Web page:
Thanks for reading such a long post

Love

P.S Its the last day to enter RNA 60 giveaway to win 60 books. Click here for more info and to enter. Good luck!

The Complicated Business of Talking with Dystonia

The Complicated Business of Talking

Following my last post and the goal to reveal snippets of life with living with dystonia it felt apt to share the first ever post I made on my old The Ups and Downs of being Wobbly in 2013. It only feels like yesterday.

Dopa-responsive dystonia affects all my muscles now including my voice.

The Complicated Business of Talking

September 2013

I never realised how complicated talking and holding a conversation was until it began to go pear-shaped. To talk to someone many things have to occur:

1, you need to listen and remember what the person is saying
2, you need to think of an answer and the words you wish to use to express it
3, send these words to your voice box, tongue and muscles in your mouth
4, the voice box has to do what voice boxes do and your muscles have to co-ordinate themselves so the words come out.

If any of these stages falter the conversation can become tiring, difficult, frustrating and bizarre. Sometimes only one or two stages of the above partially or completely fail so I can work round it. Other times nothing will work so it’s easier to keep my mouth shut.

I can ask my family multiple times the same question before I will remember it. They must get sick of me asking 5 times whether they would like a cup of tea before I can remember it long enough to get to the kitchen. I would definitely be useless as a waitress. Telephones and having conversations in supermarkets are the worst. I think my brain decides that holding the phone and having a conversation in a noisy place is too hard and it prefers to go on strike.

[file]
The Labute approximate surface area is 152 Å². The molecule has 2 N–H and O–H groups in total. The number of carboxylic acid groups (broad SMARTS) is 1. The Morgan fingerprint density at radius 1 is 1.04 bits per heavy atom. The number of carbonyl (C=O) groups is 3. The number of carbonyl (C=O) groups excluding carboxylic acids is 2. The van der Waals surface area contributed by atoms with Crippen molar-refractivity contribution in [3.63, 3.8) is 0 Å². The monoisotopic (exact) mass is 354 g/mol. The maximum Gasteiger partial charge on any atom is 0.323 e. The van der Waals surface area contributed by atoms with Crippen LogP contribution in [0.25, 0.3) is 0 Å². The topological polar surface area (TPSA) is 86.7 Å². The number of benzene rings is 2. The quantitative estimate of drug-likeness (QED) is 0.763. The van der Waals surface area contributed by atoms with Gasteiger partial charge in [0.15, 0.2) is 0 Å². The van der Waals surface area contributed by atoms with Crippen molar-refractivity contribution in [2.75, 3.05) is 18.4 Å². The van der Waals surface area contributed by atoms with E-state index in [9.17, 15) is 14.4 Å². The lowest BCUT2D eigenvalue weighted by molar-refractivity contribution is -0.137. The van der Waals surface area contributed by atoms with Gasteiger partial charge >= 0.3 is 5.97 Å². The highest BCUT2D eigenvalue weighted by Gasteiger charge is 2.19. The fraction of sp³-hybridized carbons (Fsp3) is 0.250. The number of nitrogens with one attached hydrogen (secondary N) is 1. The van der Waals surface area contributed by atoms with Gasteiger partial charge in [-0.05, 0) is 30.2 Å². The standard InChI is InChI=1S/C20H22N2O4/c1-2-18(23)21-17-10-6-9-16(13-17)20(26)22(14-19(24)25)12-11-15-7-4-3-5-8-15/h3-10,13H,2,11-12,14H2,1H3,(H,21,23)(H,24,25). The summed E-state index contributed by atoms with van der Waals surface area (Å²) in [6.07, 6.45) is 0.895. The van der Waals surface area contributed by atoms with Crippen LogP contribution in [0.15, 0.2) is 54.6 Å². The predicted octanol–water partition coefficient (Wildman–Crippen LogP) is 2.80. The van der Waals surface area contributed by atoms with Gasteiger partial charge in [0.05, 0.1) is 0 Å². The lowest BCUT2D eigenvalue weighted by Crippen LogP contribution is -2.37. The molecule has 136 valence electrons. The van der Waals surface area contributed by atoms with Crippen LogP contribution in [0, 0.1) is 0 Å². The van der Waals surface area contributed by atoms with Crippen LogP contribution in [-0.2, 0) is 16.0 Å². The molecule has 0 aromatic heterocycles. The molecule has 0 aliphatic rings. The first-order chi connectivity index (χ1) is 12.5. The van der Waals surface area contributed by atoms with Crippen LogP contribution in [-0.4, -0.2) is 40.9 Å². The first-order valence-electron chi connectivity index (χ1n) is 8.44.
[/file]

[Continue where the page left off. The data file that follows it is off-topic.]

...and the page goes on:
There are times I know what I want to say. I can even visualise it but the word refuses to come. Good job my family are good at listening to convoluted explanations when a simple sentence would have done. Why say “it’s on the table” when you can say ” it’s on the thing in the kitchen. We sit at it for dinner”. Gestures are good too. My daughter will win at a games of charades with the practise she gets.

Other times, the words are there but trying to get my tongue, voice box and muscles in my mouth to work together is impossible over the stupidist words. Why is it so hard to say peas or beans or yes? At least the long explanations can resolve that obstacle with “green round things” or “red round things”. Again, charades work or you can play a game of fill in the blanks of a sentences. For example, “Would you ____ a cup of ____ ?

If all else fails, you can just be quiet and nod in the right places.

I am so lucky I have a great family who accepts our new way of communicating and they are becoming very good at it. I am lucky I have my trusted yellow ones (Sinemet) which gives my brain a kick start so I can have periods of the day when talking is easy and understandable. In these brief periods, I can do the phone calls I need to make and talk to friends when they visit. I guess, however tiring, difficult and frustrating talking can be, it can make life different and more interesting.

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Green Rounds Things

Love

Goal of 2019 – shouting “This is me!”